Thursday, October 4, 2018

When does "breaking news" become broken???

Watching local television news the past year or more, I noticed that there's been a lot of "breaking news" stories.
    The usual red colored title slide, the bold words "Breaking News," and the audio swish, whoosh or drum, and then the anchor says "here's breaking news, just out of ....(naming a town).." and so on.
    But as you watch the different regular and ad-slot updates continuing through the day, that "breaking news"  is repeated over and over again. Sometimes it continues to be repeated in the evening newscasts.
    Anyone with any kind of sense of normality realizes that a news story only "breaks" one time.  From then on, it's either a repeat  or an update. It can't break every half hour through the day.
    Once it breaks, it has been broken.
    Usually a story "breaks" with few details. But it doesn't "break" again because of new details.  It is an "update."
    Your local TV channels are trying to razzle-dazzle you that they are "first," or "the best" with the news, by conning you into thinking a new story just broke when it's really old and just as a new update.
    It becoming entertainment and no longer really news. They want to keep you on their channel, and not to drift to another station, so everything has to appear new, or fresh, with music, sound effects and visual effects -- sometimes the visual effects or video clips shown over narration are so out of touch it looks like an outright joke to others in the business of journalism.
    We have become the consumers of information that, not our fault, doesn't even match up to the criteria of true journalism.
    It used to be you should meet the basic questions of journalism: who, what, where, how, when ... and possibly why.  The who, what, where, how and when used to be the basic criteria to let a story run and give you that information.  It may take a later update ... sometimes days later ... to explain a "why."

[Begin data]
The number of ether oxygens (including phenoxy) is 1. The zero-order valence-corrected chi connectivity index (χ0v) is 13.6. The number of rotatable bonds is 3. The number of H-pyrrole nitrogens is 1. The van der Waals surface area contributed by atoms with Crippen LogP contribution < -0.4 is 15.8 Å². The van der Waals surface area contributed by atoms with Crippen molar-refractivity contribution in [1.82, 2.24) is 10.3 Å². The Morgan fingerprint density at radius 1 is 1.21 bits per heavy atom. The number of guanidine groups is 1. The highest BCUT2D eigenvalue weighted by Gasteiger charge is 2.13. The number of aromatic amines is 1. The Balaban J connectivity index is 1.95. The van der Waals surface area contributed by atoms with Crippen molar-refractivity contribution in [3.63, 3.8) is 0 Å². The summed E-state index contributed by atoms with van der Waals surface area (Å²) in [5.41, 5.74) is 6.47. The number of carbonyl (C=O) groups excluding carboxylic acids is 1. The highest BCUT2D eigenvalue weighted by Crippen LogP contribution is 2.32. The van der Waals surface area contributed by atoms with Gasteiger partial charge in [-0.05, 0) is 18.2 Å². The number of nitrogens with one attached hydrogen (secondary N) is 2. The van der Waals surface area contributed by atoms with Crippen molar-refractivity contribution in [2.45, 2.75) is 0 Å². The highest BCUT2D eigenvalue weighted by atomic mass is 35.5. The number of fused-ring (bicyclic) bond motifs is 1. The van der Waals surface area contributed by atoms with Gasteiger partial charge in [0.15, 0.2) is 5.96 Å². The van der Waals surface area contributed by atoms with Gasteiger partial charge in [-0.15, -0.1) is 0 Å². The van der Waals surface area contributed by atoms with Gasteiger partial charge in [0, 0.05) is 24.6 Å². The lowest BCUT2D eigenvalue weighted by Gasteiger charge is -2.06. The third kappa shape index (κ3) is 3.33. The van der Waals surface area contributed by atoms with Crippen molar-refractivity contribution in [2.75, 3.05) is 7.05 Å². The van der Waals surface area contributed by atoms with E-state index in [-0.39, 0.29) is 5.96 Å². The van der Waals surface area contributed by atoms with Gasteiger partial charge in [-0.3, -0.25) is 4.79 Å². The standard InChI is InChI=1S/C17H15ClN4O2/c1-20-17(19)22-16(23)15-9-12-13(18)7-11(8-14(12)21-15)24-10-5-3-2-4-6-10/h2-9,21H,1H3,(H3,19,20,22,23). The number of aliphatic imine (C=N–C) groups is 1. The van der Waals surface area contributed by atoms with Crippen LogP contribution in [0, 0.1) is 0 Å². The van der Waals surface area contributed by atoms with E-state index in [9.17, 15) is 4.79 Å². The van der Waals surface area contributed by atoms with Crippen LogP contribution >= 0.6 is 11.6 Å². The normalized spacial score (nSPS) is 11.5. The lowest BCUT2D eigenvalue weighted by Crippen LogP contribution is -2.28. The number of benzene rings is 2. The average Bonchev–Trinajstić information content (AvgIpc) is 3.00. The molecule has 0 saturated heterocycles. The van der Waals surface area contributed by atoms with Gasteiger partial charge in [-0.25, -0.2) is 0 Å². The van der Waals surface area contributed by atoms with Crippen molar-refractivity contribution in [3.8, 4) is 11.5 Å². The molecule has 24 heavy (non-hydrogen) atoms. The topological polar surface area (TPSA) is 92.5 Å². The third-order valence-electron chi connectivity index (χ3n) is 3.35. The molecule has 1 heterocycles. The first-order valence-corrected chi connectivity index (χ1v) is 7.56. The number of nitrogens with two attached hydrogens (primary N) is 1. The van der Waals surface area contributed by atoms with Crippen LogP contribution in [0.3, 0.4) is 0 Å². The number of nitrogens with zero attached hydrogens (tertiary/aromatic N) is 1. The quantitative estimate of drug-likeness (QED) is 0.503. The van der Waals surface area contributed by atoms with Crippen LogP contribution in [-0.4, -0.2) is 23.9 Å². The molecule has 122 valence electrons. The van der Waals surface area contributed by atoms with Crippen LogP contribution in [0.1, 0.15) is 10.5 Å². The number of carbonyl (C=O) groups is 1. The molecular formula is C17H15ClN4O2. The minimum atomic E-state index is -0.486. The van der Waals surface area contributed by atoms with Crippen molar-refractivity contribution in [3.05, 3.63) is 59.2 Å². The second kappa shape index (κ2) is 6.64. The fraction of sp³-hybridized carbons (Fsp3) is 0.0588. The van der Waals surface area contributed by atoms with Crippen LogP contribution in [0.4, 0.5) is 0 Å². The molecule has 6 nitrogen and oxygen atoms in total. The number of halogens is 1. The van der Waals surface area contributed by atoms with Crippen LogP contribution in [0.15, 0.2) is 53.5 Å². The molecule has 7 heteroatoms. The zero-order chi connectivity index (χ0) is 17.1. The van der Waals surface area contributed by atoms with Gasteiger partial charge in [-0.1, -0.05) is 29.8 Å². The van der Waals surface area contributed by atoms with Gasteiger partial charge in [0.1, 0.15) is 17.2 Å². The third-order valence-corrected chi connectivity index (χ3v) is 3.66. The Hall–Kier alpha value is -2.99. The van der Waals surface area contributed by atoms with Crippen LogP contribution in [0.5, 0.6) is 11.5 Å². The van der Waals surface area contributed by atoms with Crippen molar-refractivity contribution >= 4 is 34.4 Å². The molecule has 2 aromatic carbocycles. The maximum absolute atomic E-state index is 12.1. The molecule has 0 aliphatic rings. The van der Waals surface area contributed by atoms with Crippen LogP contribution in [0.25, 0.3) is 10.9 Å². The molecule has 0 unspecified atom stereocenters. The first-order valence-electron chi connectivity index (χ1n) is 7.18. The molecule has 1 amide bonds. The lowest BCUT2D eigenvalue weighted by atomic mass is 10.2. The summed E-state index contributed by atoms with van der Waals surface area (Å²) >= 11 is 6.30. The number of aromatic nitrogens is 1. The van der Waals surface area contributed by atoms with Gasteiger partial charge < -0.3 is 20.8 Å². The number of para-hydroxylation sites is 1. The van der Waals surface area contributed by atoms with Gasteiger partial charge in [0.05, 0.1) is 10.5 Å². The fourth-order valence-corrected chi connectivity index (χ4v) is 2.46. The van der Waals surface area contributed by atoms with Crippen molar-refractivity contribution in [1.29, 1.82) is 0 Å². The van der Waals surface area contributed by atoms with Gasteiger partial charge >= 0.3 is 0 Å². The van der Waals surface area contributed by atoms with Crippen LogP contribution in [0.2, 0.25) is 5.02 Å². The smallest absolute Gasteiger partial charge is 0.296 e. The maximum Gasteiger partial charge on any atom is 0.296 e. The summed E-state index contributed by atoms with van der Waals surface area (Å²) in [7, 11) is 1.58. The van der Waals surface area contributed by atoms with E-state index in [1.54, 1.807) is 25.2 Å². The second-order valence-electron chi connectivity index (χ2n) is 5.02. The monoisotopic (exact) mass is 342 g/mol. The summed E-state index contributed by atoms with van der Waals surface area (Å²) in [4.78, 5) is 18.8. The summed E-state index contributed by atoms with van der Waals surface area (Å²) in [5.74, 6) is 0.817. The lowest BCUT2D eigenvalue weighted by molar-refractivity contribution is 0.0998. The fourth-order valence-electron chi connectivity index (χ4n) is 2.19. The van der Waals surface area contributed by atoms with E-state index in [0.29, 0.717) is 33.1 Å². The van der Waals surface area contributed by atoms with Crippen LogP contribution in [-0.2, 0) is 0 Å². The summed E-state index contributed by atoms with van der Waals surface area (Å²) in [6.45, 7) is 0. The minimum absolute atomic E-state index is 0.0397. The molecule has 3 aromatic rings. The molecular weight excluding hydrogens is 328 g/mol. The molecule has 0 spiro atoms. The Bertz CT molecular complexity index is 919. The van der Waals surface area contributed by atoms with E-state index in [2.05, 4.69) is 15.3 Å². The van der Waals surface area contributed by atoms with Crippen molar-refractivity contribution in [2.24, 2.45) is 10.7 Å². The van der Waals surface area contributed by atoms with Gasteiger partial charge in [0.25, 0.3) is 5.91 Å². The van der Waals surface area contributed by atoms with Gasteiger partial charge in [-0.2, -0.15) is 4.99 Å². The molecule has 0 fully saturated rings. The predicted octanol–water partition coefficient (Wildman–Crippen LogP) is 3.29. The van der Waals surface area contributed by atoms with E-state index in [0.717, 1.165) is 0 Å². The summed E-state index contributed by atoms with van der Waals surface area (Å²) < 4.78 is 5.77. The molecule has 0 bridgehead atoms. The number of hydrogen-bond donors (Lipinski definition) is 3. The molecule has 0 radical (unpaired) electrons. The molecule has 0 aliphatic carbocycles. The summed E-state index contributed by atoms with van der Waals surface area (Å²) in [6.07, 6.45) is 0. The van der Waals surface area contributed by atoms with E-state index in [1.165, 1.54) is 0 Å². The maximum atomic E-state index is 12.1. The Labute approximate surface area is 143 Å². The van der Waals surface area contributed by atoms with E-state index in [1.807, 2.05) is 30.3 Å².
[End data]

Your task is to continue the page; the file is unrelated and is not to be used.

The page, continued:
Now, so a TV broadcaster can create an impression that it knows everything going on before anyone else, you'll be fed a "what" and nothing else, or possible coupled with a vague "where."
    Newspapers always know it as fast as a TV or radio newscaster, but since there are deadlines for printing a paper, they have time to gather answers to most of the "w" questions before dishing it out to you.
    Unfortunately, with no deadline looming for Web site publication, newspapers now are also starting to drift into the land of "don't know much yet" journalism.
    Channel 8 in Lancaster is an example of the outlandish. It has 2.5 hours straight of newscasts in late afternoon and early evening, usually divided into half-hour segments although they claim it's 3 separate newscasts. one at 4, one at 5, and one at 6. The only difference is the so-called celebrity anchors are changed around to make things appear different.
    But the same stories are repeated and repeated again, If they label one "breaking," it's "breaking news" several times and again in later broadcasts.
    The cruelest thing they do to you is deliberately leave out some information on a story for one program and add it to the next program -- and say so by saying something like "there's more details in the 6 o'clock news" -- to force you to spend another hour of sitting and watching only to find out the extra details which probably were minimal at best.
    They need the ratings and that's how they con you into watching repeating stories. The higher ratings, the more commercial sponsors they can get and the higher price they can charge for commercials to make money. Lots of money.
    If the TV broadcasters took journalism serious, you'd have one "breaking story" ID only for a particular story and follow-ups or up-dates from then on. So when you see the fiery-red "Breaking Story" on your screen, you truly are getting something new just occurring.
     Only then you can trust your TV news hacks.